Model validation

Like many supervised learning processes, these models can be evaluated using cross validation, and then tested on a set of data that the model has never encountered during training. I used tenfold cross validation (since we theoretically have plenty of training data), and set aside two participants (out of 72) to be used as a test set.

Random forest regression does a reasonably good job predicting during cross validation, but an extremely poor job on the test set. Initial suspicion: overfitting.

As it turns out, the KNN and RF models performed quite similarly (at least, with a large enough number of neighbors for the former and depth of tree for the latter. If using (e.g.) 30 neighbors in the KNN distribution and a tree depth of 30, however, the RF runs significantly faster (a factor when dealing with millions of points of training data). Thus, my final model was a multi-target (for the systolic and diastolic BP) random forest with a max depth of 30. Here are the results of one run of 10x cross validation, and then on the test set of two unknown subjects’ data.

Note that model performance differs greatly depending on what it’s being tested on (and in particular, performs poorly on the two as-yet-unseen subjects). So what is the model learning here? Are we just overfitting?

An unusual dataset

When taking any given subject’s data on its own, we can almost perfectly predict any new data from that participant with a linear regression using just a single slope and intercept.

Remember how I mentioned that we’d get back to linear regressions? Well it turns out that if you take any particular subject in this dataset and only use data from that subject, the data are perfectly predictable with just a single slope and intercept from a linear regression. But — even more interesting — most of the people we have available share a slope+intercept relationship with at least one other person. In fact, about a third of the people (26 out of 72) have exactly the same simple, linear relationship between the raw data and the true BP. Using only data from these people, the random forest also performs nearly perfectly (as one might expect). But once you add in other subjects with different (again, perfectly linear) relationships between the raw and true BP, the model performs increasingly poorly. The two subjects I happened to choose for the test set have unique slope+intercept pairs, making them particularly difficult for this model to predict.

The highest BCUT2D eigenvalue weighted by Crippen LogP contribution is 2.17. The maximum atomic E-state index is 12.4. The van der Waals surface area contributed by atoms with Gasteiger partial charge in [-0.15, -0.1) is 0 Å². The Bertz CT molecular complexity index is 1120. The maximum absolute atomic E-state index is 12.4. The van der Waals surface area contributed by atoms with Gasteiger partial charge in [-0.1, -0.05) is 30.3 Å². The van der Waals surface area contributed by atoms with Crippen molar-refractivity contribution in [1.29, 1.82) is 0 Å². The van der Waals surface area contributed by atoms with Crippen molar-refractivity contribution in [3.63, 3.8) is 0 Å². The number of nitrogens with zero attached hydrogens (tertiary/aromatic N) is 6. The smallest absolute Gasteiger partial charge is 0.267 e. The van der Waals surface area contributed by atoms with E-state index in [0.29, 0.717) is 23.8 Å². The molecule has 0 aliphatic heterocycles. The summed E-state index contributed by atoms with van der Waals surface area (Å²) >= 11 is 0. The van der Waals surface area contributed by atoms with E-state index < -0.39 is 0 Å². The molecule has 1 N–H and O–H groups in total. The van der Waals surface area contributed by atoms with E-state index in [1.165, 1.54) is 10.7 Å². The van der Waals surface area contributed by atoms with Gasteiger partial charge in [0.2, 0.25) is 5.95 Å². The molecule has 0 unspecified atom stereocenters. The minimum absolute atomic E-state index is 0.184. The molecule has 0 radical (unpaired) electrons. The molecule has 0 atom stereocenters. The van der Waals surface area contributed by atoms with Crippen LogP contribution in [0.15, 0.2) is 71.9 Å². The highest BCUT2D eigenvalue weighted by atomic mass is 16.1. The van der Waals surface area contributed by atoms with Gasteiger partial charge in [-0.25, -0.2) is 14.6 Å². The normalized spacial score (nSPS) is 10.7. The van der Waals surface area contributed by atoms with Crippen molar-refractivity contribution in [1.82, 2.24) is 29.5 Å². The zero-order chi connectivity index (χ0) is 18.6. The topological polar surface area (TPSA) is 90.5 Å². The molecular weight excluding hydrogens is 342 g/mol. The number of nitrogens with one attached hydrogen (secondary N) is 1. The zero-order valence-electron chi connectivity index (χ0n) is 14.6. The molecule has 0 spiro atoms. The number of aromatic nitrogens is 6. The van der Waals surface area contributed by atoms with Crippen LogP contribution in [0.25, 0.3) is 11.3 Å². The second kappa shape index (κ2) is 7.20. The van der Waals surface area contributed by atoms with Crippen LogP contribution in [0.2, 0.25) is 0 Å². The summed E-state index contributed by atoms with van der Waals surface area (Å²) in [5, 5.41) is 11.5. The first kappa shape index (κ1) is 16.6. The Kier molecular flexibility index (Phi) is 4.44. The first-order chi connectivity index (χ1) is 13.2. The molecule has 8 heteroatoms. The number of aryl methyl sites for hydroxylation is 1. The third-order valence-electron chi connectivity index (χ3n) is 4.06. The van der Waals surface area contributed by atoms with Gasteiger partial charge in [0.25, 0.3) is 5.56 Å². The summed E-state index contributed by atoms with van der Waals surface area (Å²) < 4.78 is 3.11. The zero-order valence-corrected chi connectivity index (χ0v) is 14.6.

Implications and next steps

So what does this mean? Essentially, the model is learning one set of relationships, and then being tested on a different set. This may have huge implications for the state of the art in continuous blood pressure monitoring. If there is a human component to setting the baseline for this measurement, and that is actually determining the linear relationship between the raw data and the “true” blood pressure, then the current state of the art may not be capturing the truth well at all (or at least: not consistently well). This supports the client company’s idea that the market and use case for this diagnostic monitoring tool may be ripe for disruption. If they could replace this human intervention in the baseline measurement with a consistent and accurate machine learning approach, their external device would certainly become the gold standard for continuous blood pressure monitoring.